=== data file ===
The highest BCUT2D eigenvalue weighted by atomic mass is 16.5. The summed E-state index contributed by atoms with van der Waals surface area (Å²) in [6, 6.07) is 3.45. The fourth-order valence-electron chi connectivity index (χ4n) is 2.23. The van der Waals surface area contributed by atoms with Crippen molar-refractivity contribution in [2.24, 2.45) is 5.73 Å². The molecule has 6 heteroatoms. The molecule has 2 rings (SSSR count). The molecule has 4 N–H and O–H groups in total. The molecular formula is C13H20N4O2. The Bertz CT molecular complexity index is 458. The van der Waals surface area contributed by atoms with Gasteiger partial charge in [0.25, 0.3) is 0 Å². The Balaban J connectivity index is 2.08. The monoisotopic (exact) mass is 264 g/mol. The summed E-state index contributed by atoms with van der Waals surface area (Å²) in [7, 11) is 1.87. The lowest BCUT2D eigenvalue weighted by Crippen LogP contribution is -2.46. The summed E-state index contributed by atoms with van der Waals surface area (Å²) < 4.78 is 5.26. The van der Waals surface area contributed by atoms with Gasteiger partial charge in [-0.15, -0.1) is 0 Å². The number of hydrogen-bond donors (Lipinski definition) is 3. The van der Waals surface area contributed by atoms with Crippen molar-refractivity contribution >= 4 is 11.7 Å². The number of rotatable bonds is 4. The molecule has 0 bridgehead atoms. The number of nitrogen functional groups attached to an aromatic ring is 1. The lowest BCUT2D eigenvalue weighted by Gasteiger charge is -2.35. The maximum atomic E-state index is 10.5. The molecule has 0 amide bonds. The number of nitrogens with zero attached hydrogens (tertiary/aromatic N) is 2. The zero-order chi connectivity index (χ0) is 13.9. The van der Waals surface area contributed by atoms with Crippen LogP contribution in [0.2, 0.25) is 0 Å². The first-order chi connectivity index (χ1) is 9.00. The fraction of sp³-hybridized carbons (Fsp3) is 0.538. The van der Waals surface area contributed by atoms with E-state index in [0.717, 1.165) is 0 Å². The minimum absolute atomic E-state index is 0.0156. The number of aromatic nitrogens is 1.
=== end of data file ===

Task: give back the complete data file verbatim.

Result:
The highest BCUT2D eigenvalue weighted by atomic mass is 16.5. The summed E-state index contributed by atoms with van der Waals surface area (Å²) in [6, 6.07) is 3.45. The fourth-order valence-electron chi connectivity index (χ4n) is 2.23. The van der Waals surface area contributed by atoms with Crippen molar-refractivity contribution in [2.24, 2.45) is 5.73 Å². The molecule has 6 heteroatoms. The molecule has 2 rings (SSSR count). The molecule has 4 N–H and O–H groups in total. The molecular formula is C13H20N4O2. The Bertz CT molecular complexity index is 458. The van der Waals surface area contributed by atoms with Gasteiger partial charge in [0.25, 0.3) is 0 Å². The Balaban J connectivity index is 2.08. The monoisotopic (exact) mass is 264 g/mol. The summed E-state index contributed by atoms with van der Waals surface area (Å²) in [7, 11) is 1.87. The lowest BCUT2D eigenvalue weighted by Crippen LogP contribution is -2.46. The summed E-state index contributed by atoms with van der Waals surface area (Å²) < 4.78 is 5.26. The van der Waals surface area contributed by atoms with Gasteiger partial charge in [-0.15, -0.1) is 0 Å². The number of hydrogen-bond donors (Lipinski definition) is 3. The van der Waals surface area contributed by atoms with Crippen molar-refractivity contribution >= 4 is 11.7 Å². The number of rotatable bonds is 4. The molecule has 0 bridgehead atoms. The number of nitrogen functional groups attached to an aromatic ring is 1. The lowest BCUT2D eigenvalue weighted by Gasteiger charge is -2.35. The maximum atomic E-state index is 10.5. The molecule has 0 amide bonds. The number of nitrogens with zero attached hydrogens (tertiary/aromatic N) is 2. The zero-order chi connectivity index (χ0) is 13.9. The van der Waals surface area contributed by atoms with Crippen LogP contribution in [0.2, 0.25) is 0 Å². The first-order chi connectivity index (χ1) is 9.00. The fraction of sp³-hybridized carbons (Fsp3) is 0.538. The van der Waals surface area contributed by atoms with E-state index in [0.717, 1.165) is 0 Å². The minimum absolute atomic E-state index is 0.0156. The number of aromatic nitrogens is 1.